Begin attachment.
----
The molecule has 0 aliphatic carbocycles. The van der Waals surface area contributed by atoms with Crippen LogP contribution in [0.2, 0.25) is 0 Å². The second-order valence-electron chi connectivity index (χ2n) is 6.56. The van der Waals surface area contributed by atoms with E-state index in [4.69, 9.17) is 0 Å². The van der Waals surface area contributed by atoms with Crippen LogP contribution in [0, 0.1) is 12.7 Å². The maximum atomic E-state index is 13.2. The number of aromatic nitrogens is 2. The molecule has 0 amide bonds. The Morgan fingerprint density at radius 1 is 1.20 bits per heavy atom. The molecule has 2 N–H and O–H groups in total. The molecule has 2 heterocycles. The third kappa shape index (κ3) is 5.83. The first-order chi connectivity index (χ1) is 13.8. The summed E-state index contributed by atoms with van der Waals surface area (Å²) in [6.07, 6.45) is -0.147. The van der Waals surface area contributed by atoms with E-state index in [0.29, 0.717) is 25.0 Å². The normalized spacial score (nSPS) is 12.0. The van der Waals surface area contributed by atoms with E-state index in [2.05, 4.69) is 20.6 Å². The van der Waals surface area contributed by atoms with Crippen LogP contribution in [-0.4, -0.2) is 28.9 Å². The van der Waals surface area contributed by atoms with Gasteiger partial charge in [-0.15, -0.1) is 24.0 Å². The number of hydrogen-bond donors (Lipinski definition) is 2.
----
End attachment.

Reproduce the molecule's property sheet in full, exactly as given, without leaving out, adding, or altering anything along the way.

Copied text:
The molecule has 0 aliphatic carbocycles. The van der Waals surface area contributed by atoms with Crippen LogP contribution in [0.2, 0.25) is 0 Å². The second-order valence-electron chi connectivity index (χ2n) is 6.56. The van der Waals surface area contributed by atoms with E-state index in [4.69, 9.17) is 0 Å². The van der Waals surface area contributed by atoms with Crippen LogP contribution in [0, 0.1) is 12.7 Å². The maximum atomic E-state index is 13.2. The number of aromatic nitrogens is 2. The molecule has 0 amide bonds. The Morgan fingerprint density at radius 1 is 1.20 bits per heavy atom. The molecule has 2 N–H and O–H groups in total. The molecule has 2 heterocycles. The third kappa shape index (κ3) is 5.83. The first-order chi connectivity index (χ1) is 13.8. The summed E-state index contributed by atoms with van der Waals surface area (Å²) in [6.07, 6.45) is -0.147. The van der Waals surface area contributed by atoms with E-state index in [0.29, 0.717) is 25.0 Å². The normalized spacial score (nSPS) is 12.0. The van der Waals surface area contributed by atoms with E-state index in [2.05, 4.69) is 20.6 Å². The van der Waals surface area contributed by atoms with Crippen LogP contribution in [-0.4, -0.2) is 28.9 Å². The van der Waals surface area contributed by atoms with Gasteiger partial charge in [-0.15, -0.1) is 24.0 Å². The number of hydrogen-bond donors (Lipinski definition) is 2.